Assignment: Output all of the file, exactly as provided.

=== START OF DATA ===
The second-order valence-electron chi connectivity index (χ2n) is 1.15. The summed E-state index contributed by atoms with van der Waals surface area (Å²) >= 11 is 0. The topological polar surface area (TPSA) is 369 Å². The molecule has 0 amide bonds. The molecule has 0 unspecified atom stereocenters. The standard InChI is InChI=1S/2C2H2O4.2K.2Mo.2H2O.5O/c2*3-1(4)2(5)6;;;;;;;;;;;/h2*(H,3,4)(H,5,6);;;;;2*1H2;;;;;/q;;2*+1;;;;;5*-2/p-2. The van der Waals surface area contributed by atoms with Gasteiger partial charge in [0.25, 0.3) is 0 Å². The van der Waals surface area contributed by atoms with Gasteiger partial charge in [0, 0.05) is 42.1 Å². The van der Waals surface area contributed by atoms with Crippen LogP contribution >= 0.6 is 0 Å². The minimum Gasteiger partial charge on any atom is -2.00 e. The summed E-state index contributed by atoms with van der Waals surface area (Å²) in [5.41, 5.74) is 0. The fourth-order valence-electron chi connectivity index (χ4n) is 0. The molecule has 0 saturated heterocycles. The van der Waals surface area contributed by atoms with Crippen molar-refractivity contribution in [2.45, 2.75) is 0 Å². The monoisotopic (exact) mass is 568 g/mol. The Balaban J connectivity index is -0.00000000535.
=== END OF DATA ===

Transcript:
The second-order valence-electron chi connectivity index (χ2n) is 1.15. The summed E-state index contributed by atoms with van der Waals surface area (Å²) >= 11 is 0. The topological polar surface area (TPSA) is 369 Å². The molecule has 0 amide bonds. The molecule has 0 unspecified atom stereocenters. The standard InChI is InChI=1S/2C2H2O4.2K.2Mo.2H2O.5O/c2*3-1(4)2(5)6;;;;;;;;;;;/h2*(H,3,4)(H,5,6);;;;;2*1H2;;;;;/q;;2*+1;;;;;5*-2/p-2. The van der Waals surface area contributed by atoms with Gasteiger partial charge in [0.25, 0.3) is 0 Å². The van der Waals surface area contributed by atoms with Gasteiger partial charge in [0, 0.05) is 42.1 Å². The van der Waals surface area contributed by atoms with Crippen LogP contribution >= 0.6 is 0 Å². The minimum Gasteiger partial charge on any atom is -2.00 e. The summed E-state index contributed by atoms with van der Waals surface area (Å²) in [5.41, 5.74) is 0. The fourth-order valence-electron chi connectivity index (χ4n) is 0. The molecule has 0 saturated heterocycles. The van der Waals surface area contributed by atoms with Crippen molar-refractivity contribution in [2.45, 2.75) is 0 Å². The monoisotopic (exact) mass is 568 g/mol. The Balaban J connectivity index is -0.00000000535.